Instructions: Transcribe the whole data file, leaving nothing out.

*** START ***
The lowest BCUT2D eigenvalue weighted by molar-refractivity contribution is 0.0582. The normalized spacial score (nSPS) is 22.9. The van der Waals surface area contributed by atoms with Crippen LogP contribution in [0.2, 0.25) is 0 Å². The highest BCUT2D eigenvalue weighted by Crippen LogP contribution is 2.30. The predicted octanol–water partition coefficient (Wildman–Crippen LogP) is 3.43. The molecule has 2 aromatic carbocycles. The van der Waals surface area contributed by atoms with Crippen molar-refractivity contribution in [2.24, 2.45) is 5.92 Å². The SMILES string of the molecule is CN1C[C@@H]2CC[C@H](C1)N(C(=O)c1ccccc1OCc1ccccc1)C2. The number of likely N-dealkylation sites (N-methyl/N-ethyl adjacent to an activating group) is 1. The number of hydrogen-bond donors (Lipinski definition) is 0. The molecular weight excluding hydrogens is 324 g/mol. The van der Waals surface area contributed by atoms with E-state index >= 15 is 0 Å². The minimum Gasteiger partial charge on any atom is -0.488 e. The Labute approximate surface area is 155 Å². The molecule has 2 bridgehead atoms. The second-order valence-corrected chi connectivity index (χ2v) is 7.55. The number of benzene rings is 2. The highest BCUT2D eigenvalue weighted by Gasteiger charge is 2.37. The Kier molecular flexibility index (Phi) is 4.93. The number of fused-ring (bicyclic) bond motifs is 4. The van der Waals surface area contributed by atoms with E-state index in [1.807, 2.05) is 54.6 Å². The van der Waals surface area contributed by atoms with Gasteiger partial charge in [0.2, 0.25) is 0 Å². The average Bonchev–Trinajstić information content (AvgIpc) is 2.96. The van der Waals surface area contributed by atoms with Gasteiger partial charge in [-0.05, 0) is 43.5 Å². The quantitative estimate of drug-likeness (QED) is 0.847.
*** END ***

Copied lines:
The lowest BCUT2D eigenvalue weighted by molar-refractivity contribution is 0.0582. The normalized spacial score (nSPS) is 22.9. The van der Waals surface area contributed by atoms with Crippen LogP contribution in [0.2, 0.25) is 0 Å². The highest BCUT2D eigenvalue weighted by Crippen LogP contribution is 2.30. The predicted octanol–water partition coefficient (Wildman–Crippen LogP) is 3.43. The molecule has 2 aromatic carbocycles. The van der Waals surface area contributed by atoms with Crippen molar-refractivity contribution in [2.24, 2.45) is 5.92 Å². The SMILES string of the molecule is CN1C[C@@H]2CC[C@H](C1)N(C(=O)c1ccccc1OCc1ccccc1)C2. The number of likely N-dealkylation sites (N-methyl/N-ethyl adjacent to an activating group) is 1. The number of hydrogen-bond donors (Lipinski definition) is 0. The molecular weight excluding hydrogens is 324 g/mol. The van der Waals surface area contributed by atoms with E-state index >= 15 is 0 Å². The minimum Gasteiger partial charge on any atom is -0.488 e. The Labute approximate surface area is 155 Å². The molecule has 2 bridgehead atoms. The second-order valence-corrected chi connectivity index (χ2v) is 7.55. The number of benzene rings is 2. The highest BCUT2D eigenvalue weighted by Gasteiger charge is 2.37. The Kier molecular flexibility index (Phi) is 4.93. The number of fused-ring (bicyclic) bond motifs is 4. The van der Waals surface area contributed by atoms with E-state index in [1.807, 2.05) is 54.6 Å². The van der Waals surface area contributed by atoms with Gasteiger partial charge in [0.2, 0.25) is 0 Å². The average Bonchev–Trinajstić information content (AvgIpc) is 2.96. The van der Waals surface area contributed by atoms with Gasteiger partial charge in [-0.05, 0) is 43.5 Å². The quantitative estimate of drug-likeness (QED) is 0.847.